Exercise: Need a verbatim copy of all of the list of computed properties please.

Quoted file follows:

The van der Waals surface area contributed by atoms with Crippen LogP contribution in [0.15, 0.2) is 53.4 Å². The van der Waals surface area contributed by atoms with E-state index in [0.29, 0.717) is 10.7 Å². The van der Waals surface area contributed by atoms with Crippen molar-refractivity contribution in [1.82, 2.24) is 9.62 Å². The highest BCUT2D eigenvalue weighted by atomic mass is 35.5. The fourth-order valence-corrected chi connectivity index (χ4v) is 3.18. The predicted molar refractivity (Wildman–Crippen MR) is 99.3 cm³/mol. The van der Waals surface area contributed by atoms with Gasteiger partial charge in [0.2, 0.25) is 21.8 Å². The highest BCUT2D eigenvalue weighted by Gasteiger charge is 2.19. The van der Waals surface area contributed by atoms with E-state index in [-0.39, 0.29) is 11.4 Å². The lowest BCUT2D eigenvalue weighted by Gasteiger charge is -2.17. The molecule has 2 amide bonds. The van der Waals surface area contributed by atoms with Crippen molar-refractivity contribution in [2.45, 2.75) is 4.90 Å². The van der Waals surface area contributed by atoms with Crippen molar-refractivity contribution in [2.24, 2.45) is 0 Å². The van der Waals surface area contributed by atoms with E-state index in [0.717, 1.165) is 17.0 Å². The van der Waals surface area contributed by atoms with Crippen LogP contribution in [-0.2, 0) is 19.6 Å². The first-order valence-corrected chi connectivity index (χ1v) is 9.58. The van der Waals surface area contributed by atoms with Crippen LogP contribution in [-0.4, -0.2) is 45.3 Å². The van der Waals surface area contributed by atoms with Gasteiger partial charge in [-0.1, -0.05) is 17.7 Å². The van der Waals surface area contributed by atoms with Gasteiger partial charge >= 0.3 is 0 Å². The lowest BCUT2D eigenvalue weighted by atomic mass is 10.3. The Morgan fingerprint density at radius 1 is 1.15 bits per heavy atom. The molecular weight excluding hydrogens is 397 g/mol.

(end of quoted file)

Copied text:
The van der Waals surface area contributed by atoms with Crippen LogP contribution in [0.15, 0.2) is 53.4 Å². The van der Waals surface area contributed by atoms with E-state index in [0.29, 0.717) is 10.7 Å². The van der Waals surface area contributed by atoms with Crippen molar-refractivity contribution in [1.82, 2.24) is 9.62 Å². The highest BCUT2D eigenvalue weighted by atomic mass is 35.5. The fourth-order valence-corrected chi connectivity index (χ4v) is 3.18. The predicted molar refractivity (Wildman–Crippen MR) is 99.3 cm³/mol. The van der Waals surface area contributed by atoms with Gasteiger partial charge in [0.2, 0.25) is 21.8 Å². The highest BCUT2D eigenvalue weighted by Gasteiger charge is 2.19. The van der Waals surface area contributed by atoms with E-state index in [-0.39, 0.29) is 11.4 Å². The lowest BCUT2D eigenvalue weighted by Gasteiger charge is -2.17. The molecule has 2 amide bonds. The van der Waals surface area contributed by atoms with Crippen molar-refractivity contribution in [2.45, 2.75) is 4.90 Å². The van der Waals surface area contributed by atoms with Crippen molar-refractivity contribution in [2.24, 2.45) is 0 Å². The van der Waals surface area contributed by atoms with E-state index in [0.717, 1.165) is 17.0 Å². The van der Waals surface area contributed by atoms with Crippen LogP contribution in [-0.2, 0) is 19.6 Å². The first-order valence-corrected chi connectivity index (χ1v) is 9.58. The van der Waals surface area contributed by atoms with Crippen LogP contribution in [-0.4, -0.2) is 45.3 Å². The van der Waals surface area contributed by atoms with Gasteiger partial charge in [-0.1, -0.05) is 17.7 Å². The van der Waals surface area contributed by atoms with Gasteiger partial charge >= 0.3 is 0 Å². The lowest BCUT2D eigenvalue weighted by atomic mass is 10.3. The Morgan fingerprint density at radius 1 is 1.15 bits per heavy atom. The molecular weight excluding hydrogens is 397 g/mol.